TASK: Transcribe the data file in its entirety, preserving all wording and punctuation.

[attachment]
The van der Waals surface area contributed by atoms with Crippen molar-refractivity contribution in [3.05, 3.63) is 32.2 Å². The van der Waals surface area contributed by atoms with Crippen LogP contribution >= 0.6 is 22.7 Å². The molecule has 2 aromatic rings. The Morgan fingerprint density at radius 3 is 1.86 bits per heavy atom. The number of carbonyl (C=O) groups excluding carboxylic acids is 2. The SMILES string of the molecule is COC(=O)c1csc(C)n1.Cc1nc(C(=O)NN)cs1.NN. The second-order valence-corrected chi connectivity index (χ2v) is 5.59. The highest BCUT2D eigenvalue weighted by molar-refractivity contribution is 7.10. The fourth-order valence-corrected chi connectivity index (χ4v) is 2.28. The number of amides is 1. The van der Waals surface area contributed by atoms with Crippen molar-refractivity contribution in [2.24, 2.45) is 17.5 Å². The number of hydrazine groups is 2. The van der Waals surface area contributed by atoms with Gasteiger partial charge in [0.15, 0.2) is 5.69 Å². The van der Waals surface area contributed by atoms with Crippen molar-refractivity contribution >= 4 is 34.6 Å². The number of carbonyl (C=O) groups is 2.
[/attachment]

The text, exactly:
The van der Waals surface area contributed by atoms with Crippen molar-refractivity contribution in [3.05, 3.63) is 32.2 Å². The van der Waals surface area contributed by atoms with Crippen LogP contribution >= 0.6 is 22.7 Å². The molecule has 2 aromatic rings. The Morgan fingerprint density at radius 3 is 1.86 bits per heavy atom. The number of carbonyl (C=O) groups excluding carboxylic acids is 2. The SMILES string of the molecule is COC(=O)c1csc(C)n1.Cc1nc(C(=O)NN)cs1.NN. The second-order valence-corrected chi connectivity index (χ2v) is 5.59. The highest BCUT2D eigenvalue weighted by molar-refractivity contribution is 7.10. The fourth-order valence-corrected chi connectivity index (χ4v) is 2.28. The number of amides is 1. The van der Waals surface area contributed by atoms with Crippen molar-refractivity contribution in [2.24, 2.45) is 17.5 Å². The number of hydrazine groups is 2. The van der Waals surface area contributed by atoms with Gasteiger partial charge in [0.15, 0.2) is 5.69 Å². The van der Waals surface area contributed by atoms with Crippen molar-refractivity contribution >= 4 is 34.6 Å². The number of carbonyl (C=O) groups is 2.